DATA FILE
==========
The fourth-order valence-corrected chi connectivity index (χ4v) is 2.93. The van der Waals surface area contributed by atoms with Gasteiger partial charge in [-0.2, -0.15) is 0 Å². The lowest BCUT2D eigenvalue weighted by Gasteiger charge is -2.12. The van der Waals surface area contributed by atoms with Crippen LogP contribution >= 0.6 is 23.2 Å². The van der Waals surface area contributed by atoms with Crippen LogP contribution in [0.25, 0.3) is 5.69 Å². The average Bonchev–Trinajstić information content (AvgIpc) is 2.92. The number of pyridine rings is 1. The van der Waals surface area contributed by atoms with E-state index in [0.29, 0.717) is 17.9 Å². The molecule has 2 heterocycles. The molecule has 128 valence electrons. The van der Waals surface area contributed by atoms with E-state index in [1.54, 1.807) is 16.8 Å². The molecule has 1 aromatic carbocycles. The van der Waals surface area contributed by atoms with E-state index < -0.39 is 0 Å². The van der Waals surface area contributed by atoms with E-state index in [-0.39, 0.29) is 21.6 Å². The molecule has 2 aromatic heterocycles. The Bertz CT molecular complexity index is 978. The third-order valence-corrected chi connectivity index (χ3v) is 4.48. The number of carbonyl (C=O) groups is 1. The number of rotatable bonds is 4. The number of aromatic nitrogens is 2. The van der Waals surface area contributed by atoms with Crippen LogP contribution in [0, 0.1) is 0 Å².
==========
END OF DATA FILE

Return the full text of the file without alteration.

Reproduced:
The fourth-order valence-corrected chi connectivity index (χ4v) is 2.93. The van der Waals surface area contributed by atoms with Gasteiger partial charge in [-0.2, -0.15) is 0 Å². The lowest BCUT2D eigenvalue weighted by Gasteiger charge is -2.12. The van der Waals surface area contributed by atoms with Crippen LogP contribution >= 0.6 is 23.2 Å². The van der Waals surface area contributed by atoms with Crippen LogP contribution in [0.25, 0.3) is 5.69 Å². The average Bonchev–Trinajstić information content (AvgIpc) is 2.92. The number of pyridine rings is 1. The van der Waals surface area contributed by atoms with E-state index in [0.29, 0.717) is 17.9 Å². The molecule has 2 heterocycles. The molecule has 128 valence electrons. The van der Waals surface area contributed by atoms with E-state index in [1.54, 1.807) is 16.8 Å². The molecule has 1 aromatic carbocycles. The van der Waals surface area contributed by atoms with E-state index < -0.39 is 0 Å². The van der Waals surface area contributed by atoms with E-state index in [-0.39, 0.29) is 21.6 Å². The molecule has 2 aromatic heterocycles. The Bertz CT molecular complexity index is 978. The third-order valence-corrected chi connectivity index (χ3v) is 4.48. The number of carbonyl (C=O) groups is 1. The number of rotatable bonds is 4. The number of aromatic nitrogens is 2. The van der Waals surface area contributed by atoms with Crippen LogP contribution in [0, 0.1) is 0 Å².